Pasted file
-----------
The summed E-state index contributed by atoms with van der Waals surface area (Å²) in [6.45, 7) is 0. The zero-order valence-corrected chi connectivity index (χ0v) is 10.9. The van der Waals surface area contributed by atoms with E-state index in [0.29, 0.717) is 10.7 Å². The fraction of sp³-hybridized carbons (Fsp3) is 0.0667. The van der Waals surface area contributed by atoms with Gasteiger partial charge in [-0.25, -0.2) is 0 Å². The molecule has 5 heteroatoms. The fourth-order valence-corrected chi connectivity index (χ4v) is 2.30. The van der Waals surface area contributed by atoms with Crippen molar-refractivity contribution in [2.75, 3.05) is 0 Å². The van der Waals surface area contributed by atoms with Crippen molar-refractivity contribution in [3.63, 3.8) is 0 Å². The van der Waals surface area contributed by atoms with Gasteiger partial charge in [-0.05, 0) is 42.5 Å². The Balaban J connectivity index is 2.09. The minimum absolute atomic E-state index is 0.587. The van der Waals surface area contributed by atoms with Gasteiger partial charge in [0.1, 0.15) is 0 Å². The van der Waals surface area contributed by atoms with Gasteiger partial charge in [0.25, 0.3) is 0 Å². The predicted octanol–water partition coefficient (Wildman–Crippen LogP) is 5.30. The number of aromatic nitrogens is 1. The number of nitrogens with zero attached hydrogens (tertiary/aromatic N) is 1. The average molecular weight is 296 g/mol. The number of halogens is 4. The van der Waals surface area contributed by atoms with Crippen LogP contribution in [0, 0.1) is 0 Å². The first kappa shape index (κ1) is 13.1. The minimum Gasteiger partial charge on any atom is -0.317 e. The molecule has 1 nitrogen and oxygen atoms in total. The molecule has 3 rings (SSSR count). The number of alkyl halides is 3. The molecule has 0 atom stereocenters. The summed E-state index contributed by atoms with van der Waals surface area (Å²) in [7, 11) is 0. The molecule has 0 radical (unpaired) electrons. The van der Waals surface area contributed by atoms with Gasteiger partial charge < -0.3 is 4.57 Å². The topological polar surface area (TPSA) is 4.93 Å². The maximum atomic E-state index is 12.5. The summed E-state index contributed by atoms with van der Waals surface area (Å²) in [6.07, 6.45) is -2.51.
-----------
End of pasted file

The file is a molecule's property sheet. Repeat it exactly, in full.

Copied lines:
The summed E-state index contributed by atoms with van der Waals surface area (Å²) in [6.45, 7) is 0. The zero-order valence-corrected chi connectivity index (χ0v) is 10.9. The van der Waals surface area contributed by atoms with E-state index in [0.29, 0.717) is 10.7 Å². The fraction of sp³-hybridized carbons (Fsp3) is 0.0667. The van der Waals surface area contributed by atoms with Gasteiger partial charge in [-0.25, -0.2) is 0 Å². The molecule has 5 heteroatoms. The fourth-order valence-corrected chi connectivity index (χ4v) is 2.30. The van der Waals surface area contributed by atoms with Crippen molar-refractivity contribution in [2.75, 3.05) is 0 Å². The van der Waals surface area contributed by atoms with Crippen molar-refractivity contribution in [3.63, 3.8) is 0 Å². The van der Waals surface area contributed by atoms with Gasteiger partial charge in [-0.05, 0) is 42.5 Å². The Balaban J connectivity index is 2.09. The minimum absolute atomic E-state index is 0.587. The van der Waals surface area contributed by atoms with Gasteiger partial charge in [0.1, 0.15) is 0 Å². The van der Waals surface area contributed by atoms with Gasteiger partial charge in [0.25, 0.3) is 0 Å². The predicted octanol–water partition coefficient (Wildman–Crippen LogP) is 5.30. The number of aromatic nitrogens is 1. The number of nitrogens with zero attached hydrogens (tertiary/aromatic N) is 1. The average molecular weight is 296 g/mol. The number of halogens is 4. The van der Waals surface area contributed by atoms with Crippen LogP contribution in [0, 0.1) is 0 Å². The first kappa shape index (κ1) is 13.1. The minimum Gasteiger partial charge on any atom is -0.317 e. The molecule has 1 nitrogen and oxygen atoms in total. The molecule has 3 rings (SSSR count). The number of alkyl halides is 3. The molecule has 0 atom stereocenters. The summed E-state index contributed by atoms with van der Waals surface area (Å²) in [7, 11) is 0. The molecule has 0 radical (unpaired) electrons. The van der Waals surface area contributed by atoms with Gasteiger partial charge < -0.3 is 4.57 Å². The topological polar surface area (TPSA) is 4.93 Å². The maximum atomic E-state index is 12.5. The summed E-state index contributed by atoms with van der Waals surface area (Å²) in [6.07, 6.45) is -2.51.